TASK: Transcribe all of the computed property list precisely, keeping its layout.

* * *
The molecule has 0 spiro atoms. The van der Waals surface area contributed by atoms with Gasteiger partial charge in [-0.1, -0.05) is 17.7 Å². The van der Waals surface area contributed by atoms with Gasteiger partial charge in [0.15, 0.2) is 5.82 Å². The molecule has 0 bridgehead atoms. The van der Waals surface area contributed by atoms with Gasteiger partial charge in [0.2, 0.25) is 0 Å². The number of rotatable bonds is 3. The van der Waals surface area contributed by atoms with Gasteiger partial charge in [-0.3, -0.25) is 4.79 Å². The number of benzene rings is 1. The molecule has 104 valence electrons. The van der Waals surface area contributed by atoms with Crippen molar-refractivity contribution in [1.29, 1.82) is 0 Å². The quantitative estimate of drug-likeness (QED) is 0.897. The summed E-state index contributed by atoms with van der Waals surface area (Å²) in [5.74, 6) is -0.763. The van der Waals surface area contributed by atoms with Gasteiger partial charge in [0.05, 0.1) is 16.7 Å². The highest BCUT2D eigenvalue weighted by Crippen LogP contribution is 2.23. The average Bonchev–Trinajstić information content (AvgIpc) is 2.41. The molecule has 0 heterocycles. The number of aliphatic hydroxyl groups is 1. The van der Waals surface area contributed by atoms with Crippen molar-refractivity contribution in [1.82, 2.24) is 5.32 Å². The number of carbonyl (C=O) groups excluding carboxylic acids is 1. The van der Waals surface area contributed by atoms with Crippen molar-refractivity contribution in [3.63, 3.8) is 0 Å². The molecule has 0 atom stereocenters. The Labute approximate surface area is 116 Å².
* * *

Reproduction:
The molecule has 0 spiro atoms. The van der Waals surface area contributed by atoms with Gasteiger partial charge in [-0.1, -0.05) is 17.7 Å². The van der Waals surface area contributed by atoms with Gasteiger partial charge in [0.15, 0.2) is 5.82 Å². The molecule has 0 bridgehead atoms. The van der Waals surface area contributed by atoms with Gasteiger partial charge in [0.2, 0.25) is 0 Å². The number of rotatable bonds is 3. The van der Waals surface area contributed by atoms with Gasteiger partial charge in [-0.3, -0.25) is 4.79 Å². The number of benzene rings is 1. The molecule has 104 valence electrons. The van der Waals surface area contributed by atoms with Crippen molar-refractivity contribution in [1.29, 1.82) is 0 Å². The quantitative estimate of drug-likeness (QED) is 0.897. The summed E-state index contributed by atoms with van der Waals surface area (Å²) in [5.74, 6) is -0.763. The van der Waals surface area contributed by atoms with Gasteiger partial charge in [0.05, 0.1) is 16.7 Å². The highest BCUT2D eigenvalue weighted by Crippen LogP contribution is 2.23. The average Bonchev–Trinajstić information content (AvgIpc) is 2.41. The molecule has 0 heterocycles. The number of aliphatic hydroxyl groups is 1. The van der Waals surface area contributed by atoms with Crippen molar-refractivity contribution in [1.82, 2.24) is 5.32 Å². The number of carbonyl (C=O) groups excluding carboxylic acids is 1. The van der Waals surface area contributed by atoms with Crippen molar-refractivity contribution in [3.63, 3.8) is 0 Å². The molecule has 0 atom stereocenters. The Labute approximate surface area is 116 Å².